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Mutual Funds - Articles of Interest

Rupee Cost Averaging

Stock markets world over are characterised by ups and downs. Predicting right moment to enter and exit the market consistently is virtually impossible. Best of fund managers also find it difficult to predict stock markets. This unpredictability is both an opportunity and threat depending upon how you use it. Here is a proven investment strategy that attempts to take advantage of this volatile nature of the stock markets. This strategy is called Rupee Cost Averaging.

Simply put, Rupee Cost Averaging is a disciplined investment practice that takes the guesswork out of "timing" the markets. This strategy involves investing a fixed amount in the same investment at regular intervals - say, every month or every quarter. The essence of this strategy is that more units are purchased automatically when prices are low and fewer units when prices are high. Over time, this results in the average cost per unit - the money you pay - being lower than the average price per unit.
 

How It Works

It is important to note that although Rupee Cost Averaging eliminates the guesswork involved in market timing, it does not guarantee a profit or guarantee against loss in a declining market. However, with Rupee Cost Averaging you avoid investing too much when the market is high or too little when the market is low.
 

How To Make It Work For You?

  • Decide on an amount that you are comfortable investing regularly over a period of time. (Any amount say from Rs. 2000 onwards)
  • Choose how often you want to invest, say, monthly or quarterly.
  • Maintain a long-term perspective. Rupee Cost Averaging works best over extended period of time.
  • Invest regularly; do not be influenced by short-term fluctuations in the markets.
     

The Power of Compounding

Inflation can steadily erode the value of your income. However, long-term investing can provide returns that outpace inflation-through the power of compounding.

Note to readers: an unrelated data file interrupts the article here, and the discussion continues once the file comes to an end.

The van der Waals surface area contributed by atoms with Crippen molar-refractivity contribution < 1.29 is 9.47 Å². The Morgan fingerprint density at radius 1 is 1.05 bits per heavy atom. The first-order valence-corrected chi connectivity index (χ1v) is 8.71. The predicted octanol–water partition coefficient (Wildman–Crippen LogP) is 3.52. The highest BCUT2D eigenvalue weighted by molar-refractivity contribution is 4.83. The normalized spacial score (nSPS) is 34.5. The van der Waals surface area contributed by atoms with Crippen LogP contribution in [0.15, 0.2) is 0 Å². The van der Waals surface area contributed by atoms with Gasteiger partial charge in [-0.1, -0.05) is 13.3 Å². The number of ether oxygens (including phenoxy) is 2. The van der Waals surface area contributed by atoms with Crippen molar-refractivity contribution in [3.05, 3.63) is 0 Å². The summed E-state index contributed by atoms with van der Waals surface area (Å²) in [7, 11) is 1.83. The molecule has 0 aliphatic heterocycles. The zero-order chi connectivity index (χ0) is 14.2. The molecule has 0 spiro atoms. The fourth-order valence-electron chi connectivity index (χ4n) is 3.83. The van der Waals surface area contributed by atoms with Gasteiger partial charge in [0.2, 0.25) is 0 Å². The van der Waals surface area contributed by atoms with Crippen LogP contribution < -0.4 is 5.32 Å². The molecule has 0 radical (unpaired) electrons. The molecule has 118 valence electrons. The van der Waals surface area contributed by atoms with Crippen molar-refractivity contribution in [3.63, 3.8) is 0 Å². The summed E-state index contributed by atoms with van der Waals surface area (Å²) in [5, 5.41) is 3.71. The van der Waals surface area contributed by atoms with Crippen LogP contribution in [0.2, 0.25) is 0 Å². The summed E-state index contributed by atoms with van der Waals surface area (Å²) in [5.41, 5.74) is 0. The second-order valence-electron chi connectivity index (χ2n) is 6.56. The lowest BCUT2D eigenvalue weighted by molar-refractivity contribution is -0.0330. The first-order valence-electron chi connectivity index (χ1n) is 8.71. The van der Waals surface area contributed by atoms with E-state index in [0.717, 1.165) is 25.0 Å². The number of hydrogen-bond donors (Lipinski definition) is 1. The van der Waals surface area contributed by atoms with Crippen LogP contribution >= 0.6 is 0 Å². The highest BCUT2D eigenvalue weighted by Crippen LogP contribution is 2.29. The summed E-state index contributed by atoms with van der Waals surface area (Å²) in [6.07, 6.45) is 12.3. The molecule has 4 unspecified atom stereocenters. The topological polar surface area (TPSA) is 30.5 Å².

Year after year, any money that you invest may earn interest, dividends, or capital gains. When you re-invest those earnings, they help generate additional earnings; those additional earnings help generate more earnings, and so on. This is called compounding.

For example, if an investment earns 8% per year and these earnings are re-invested annually:

  • After one year, your total return will be 8%
  • After five years, your cumulative total return will be 47%
  • After 10 years, your cumulative total return will be 116%
  • Best of all, the sooner you begin investing, the greater the compounding effect

Consider the example of Chhaya and Punit, both 65 years old. They worked for the same company for 35 years and both invested in the same managed fund.

  • Chhaya started investing at age 30. She invested Rs. 1,000 each year for ten years and earned 8% per year. Then she stopped contributing. Her investment continued to earn an 8% annual return. When she reached age 65, her Rs. 10,000 had grown to Rs.107,148.*
  • Punit didn't start investing until age 40 and then invested Rs.1,000 each year for 25 years. He also earned 8% per year. At the end of the period, his Rs. 25,000 investment was worth Rs.78,954.

As you can see, although Chhaya contributed to her investment for 15 fewer years than Punit and invested Rs.15,000 less, she accumulated Rs. 28,194 more than Punit-simply because she started investing ten years earlier.
(This example is for illustration only. Your returns may differ.)